Generally, any matched filtering would be done before equalization, since there is no practical advantage that I am aware of to applying a matched filter afterwards. Most textbooks that I've read present an architecture in which a matched filter is applied first, the signal is sampled at 1 sample/symbol, then an equalizer is applied at 1 sample/symbol. But it does not have to be this way: you could apply a matched filter, but not downsample, then apply a fractionally-spaced equalizer and sample the output at 1 sample/symbol; or your could skip the matched filter entirely and apply an equalizer directly, in which case the equalizer would adapt to include both the matched filter and equalizer response.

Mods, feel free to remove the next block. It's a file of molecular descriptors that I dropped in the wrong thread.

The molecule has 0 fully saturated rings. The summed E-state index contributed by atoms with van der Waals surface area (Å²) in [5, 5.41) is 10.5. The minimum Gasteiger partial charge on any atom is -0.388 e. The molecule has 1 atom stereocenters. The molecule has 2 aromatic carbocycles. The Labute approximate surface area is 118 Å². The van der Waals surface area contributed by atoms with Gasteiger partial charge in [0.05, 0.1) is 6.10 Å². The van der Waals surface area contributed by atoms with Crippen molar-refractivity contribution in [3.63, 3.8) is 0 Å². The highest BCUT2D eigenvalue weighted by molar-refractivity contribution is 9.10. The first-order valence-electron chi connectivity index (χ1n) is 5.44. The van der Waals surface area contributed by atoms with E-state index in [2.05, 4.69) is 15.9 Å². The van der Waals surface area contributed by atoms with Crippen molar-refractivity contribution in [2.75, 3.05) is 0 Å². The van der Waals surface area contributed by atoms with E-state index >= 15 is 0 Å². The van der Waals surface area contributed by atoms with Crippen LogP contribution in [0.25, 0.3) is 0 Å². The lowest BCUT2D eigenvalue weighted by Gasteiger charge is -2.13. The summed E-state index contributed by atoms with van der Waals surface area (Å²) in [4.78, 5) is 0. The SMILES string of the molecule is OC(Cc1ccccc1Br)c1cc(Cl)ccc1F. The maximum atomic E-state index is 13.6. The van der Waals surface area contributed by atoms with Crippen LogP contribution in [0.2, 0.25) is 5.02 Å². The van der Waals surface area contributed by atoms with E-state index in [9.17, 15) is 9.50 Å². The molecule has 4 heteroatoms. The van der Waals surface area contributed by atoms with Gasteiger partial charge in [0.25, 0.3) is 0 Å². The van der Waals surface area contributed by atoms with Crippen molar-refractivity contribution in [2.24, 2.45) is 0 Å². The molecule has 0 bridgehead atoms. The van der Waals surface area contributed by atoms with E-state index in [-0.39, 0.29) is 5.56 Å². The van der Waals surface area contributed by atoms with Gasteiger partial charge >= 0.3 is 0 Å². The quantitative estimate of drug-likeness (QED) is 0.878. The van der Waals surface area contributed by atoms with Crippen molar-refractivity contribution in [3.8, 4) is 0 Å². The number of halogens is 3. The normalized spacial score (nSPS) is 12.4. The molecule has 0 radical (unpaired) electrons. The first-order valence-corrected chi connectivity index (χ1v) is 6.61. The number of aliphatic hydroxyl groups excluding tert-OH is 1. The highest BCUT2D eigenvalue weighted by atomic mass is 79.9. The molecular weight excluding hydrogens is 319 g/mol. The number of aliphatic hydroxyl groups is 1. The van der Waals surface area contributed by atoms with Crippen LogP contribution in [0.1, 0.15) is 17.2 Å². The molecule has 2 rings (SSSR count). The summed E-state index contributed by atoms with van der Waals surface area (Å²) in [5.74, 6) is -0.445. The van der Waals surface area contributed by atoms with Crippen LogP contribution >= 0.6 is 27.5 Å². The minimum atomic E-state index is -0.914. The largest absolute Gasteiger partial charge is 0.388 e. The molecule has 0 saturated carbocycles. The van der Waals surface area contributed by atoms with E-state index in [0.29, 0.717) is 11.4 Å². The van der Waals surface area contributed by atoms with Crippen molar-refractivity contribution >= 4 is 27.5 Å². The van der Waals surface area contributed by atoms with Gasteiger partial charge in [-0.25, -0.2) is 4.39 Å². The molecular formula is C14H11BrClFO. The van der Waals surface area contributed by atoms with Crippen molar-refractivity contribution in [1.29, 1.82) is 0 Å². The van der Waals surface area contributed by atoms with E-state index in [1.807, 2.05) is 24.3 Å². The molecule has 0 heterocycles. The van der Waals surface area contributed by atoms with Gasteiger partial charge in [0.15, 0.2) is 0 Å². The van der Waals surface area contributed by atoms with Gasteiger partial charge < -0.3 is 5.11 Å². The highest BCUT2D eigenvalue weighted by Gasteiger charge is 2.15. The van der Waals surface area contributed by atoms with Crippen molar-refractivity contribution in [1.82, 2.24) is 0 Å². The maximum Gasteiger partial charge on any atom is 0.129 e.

Regarding fractional delays: if the equalizer is symbol-spaced, then we must perform symbol timing recovery prior to downsampling so that we sample the matched filter output at the correct times. We need to perform symbol timing recovery anyway to correct any rate offsets, but if we are downsampling to 1 sample/symbol, we must also get the symbol clock phase correct. If the equalizer is fractionally-spaced, then it can adaptively refine the sample time, although it can't correct any substantial rate offsets. This is an advantage of using a fractionally-spaced equalizer; the primary disadvantage is the higher input sampling rate.